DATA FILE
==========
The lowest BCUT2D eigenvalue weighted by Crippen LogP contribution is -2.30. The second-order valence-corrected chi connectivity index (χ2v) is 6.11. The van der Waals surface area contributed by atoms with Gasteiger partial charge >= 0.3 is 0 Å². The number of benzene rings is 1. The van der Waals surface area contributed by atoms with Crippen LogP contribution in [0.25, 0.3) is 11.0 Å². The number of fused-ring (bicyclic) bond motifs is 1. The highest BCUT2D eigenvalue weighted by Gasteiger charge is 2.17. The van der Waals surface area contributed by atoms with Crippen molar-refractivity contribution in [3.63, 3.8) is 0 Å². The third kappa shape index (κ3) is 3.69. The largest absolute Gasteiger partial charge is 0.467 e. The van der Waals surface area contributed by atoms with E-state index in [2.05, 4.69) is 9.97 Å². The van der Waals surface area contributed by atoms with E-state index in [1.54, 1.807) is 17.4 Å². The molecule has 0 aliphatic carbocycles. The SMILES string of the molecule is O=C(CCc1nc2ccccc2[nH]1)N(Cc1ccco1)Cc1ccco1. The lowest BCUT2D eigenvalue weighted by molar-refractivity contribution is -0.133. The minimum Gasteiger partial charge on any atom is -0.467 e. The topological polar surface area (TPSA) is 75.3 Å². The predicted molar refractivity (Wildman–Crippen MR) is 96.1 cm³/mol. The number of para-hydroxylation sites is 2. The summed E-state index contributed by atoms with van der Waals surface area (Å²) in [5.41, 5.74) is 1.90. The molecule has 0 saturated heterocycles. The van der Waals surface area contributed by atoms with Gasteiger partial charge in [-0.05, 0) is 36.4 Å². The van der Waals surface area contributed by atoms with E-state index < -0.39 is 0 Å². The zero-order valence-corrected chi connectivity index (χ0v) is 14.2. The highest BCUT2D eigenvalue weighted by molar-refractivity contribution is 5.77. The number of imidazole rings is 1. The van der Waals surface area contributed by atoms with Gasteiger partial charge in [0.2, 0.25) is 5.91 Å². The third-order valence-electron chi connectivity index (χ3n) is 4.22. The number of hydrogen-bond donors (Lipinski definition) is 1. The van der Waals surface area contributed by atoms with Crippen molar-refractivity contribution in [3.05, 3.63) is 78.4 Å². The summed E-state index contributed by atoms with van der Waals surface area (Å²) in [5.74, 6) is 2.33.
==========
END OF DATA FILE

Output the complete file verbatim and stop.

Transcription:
The lowest BCUT2D eigenvalue weighted by Crippen LogP contribution is -2.30. The second-order valence-corrected chi connectivity index (χ2v) is 6.11. The van der Waals surface area contributed by atoms with Gasteiger partial charge >= 0.3 is 0 Å². The number of benzene rings is 1. The van der Waals surface area contributed by atoms with Crippen LogP contribution in [0.25, 0.3) is 11.0 Å². The number of fused-ring (bicyclic) bond motifs is 1. The highest BCUT2D eigenvalue weighted by Gasteiger charge is 2.17. The van der Waals surface area contributed by atoms with Crippen molar-refractivity contribution in [3.63, 3.8) is 0 Å². The third kappa shape index (κ3) is 3.69. The largest absolute Gasteiger partial charge is 0.467 e. The van der Waals surface area contributed by atoms with E-state index in [2.05, 4.69) is 9.97 Å². The van der Waals surface area contributed by atoms with E-state index in [1.54, 1.807) is 17.4 Å². The molecule has 0 aliphatic carbocycles. The SMILES string of the molecule is O=C(CCc1nc2ccccc2[nH]1)N(Cc1ccco1)Cc1ccco1. The lowest BCUT2D eigenvalue weighted by molar-refractivity contribution is -0.133. The minimum Gasteiger partial charge on any atom is -0.467 e. The topological polar surface area (TPSA) is 75.3 Å². The predicted molar refractivity (Wildman–Crippen MR) is 96.1 cm³/mol. The number of para-hydroxylation sites is 2. The summed E-state index contributed by atoms with van der Waals surface area (Å²) in [5.41, 5.74) is 1.90. The molecule has 0 saturated heterocycles. The van der Waals surface area contributed by atoms with Gasteiger partial charge in [-0.05, 0) is 36.4 Å². The van der Waals surface area contributed by atoms with E-state index < -0.39 is 0 Å². The zero-order valence-corrected chi connectivity index (χ0v) is 14.2. The highest BCUT2D eigenvalue weighted by molar-refractivity contribution is 5.77. The number of imidazole rings is 1. The van der Waals surface area contributed by atoms with Gasteiger partial charge in [0.2, 0.25) is 5.91 Å². The third-order valence-electron chi connectivity index (χ3n) is 4.22. The number of hydrogen-bond donors (Lipinski definition) is 1. The van der Waals surface area contributed by atoms with Crippen molar-refractivity contribution in [3.05, 3.63) is 78.4 Å². The summed E-state index contributed by atoms with van der Waals surface area (Å²) in [5.74, 6) is 2.33.